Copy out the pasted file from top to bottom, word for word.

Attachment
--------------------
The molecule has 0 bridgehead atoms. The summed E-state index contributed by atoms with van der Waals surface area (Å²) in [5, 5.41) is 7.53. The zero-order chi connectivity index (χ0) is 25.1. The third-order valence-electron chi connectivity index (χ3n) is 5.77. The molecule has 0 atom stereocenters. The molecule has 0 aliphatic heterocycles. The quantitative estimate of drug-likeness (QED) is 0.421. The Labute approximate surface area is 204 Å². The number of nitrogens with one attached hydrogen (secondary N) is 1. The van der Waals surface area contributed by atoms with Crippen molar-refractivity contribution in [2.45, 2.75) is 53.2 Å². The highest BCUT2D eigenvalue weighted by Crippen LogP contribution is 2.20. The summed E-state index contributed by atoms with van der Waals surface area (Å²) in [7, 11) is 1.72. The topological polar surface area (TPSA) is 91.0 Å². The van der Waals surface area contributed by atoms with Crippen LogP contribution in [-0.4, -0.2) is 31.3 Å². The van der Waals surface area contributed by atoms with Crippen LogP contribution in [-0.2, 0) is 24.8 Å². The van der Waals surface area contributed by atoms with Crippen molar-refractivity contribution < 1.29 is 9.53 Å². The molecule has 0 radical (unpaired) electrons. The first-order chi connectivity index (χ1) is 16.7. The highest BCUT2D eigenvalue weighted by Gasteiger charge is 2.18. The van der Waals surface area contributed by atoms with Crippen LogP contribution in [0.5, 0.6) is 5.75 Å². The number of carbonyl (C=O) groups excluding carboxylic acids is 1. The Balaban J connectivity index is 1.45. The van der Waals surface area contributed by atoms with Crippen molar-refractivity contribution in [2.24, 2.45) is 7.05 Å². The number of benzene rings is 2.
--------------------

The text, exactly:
The molecule has 0 bridgehead atoms. The summed E-state index contributed by atoms with van der Waals surface area (Å²) in [5, 5.41) is 7.53. The zero-order chi connectivity index (χ0) is 25.1. The third-order valence-electron chi connectivity index (χ3n) is 5.77. The molecule has 0 atom stereocenters. The molecule has 0 aliphatic heterocycles. The quantitative estimate of drug-likeness (QED) is 0.421. The Labute approximate surface area is 204 Å². The number of nitrogens with one attached hydrogen (secondary N) is 1. The van der Waals surface area contributed by atoms with Crippen molar-refractivity contribution in [2.45, 2.75) is 53.2 Å². The highest BCUT2D eigenvalue weighted by Crippen LogP contribution is 2.20. The summed E-state index contributed by atoms with van der Waals surface area (Å²) in [7, 11) is 1.72. The topological polar surface area (TPSA) is 91.0 Å². The van der Waals surface area contributed by atoms with Crippen LogP contribution in [-0.4, -0.2) is 31.3 Å². The van der Waals surface area contributed by atoms with Crippen LogP contribution in [-0.2, 0) is 24.8 Å². The van der Waals surface area contributed by atoms with Crippen molar-refractivity contribution < 1.29 is 9.53 Å². The molecule has 0 radical (unpaired) electrons. The first-order chi connectivity index (χ1) is 16.7. The highest BCUT2D eigenvalue weighted by Gasteiger charge is 2.18. The van der Waals surface area contributed by atoms with Crippen LogP contribution in [0.5, 0.6) is 5.75 Å². The number of carbonyl (C=O) groups excluding carboxylic acids is 1. The Balaban J connectivity index is 1.45. The van der Waals surface area contributed by atoms with Crippen molar-refractivity contribution in [2.24, 2.45) is 7.05 Å². The number of benzene rings is 2.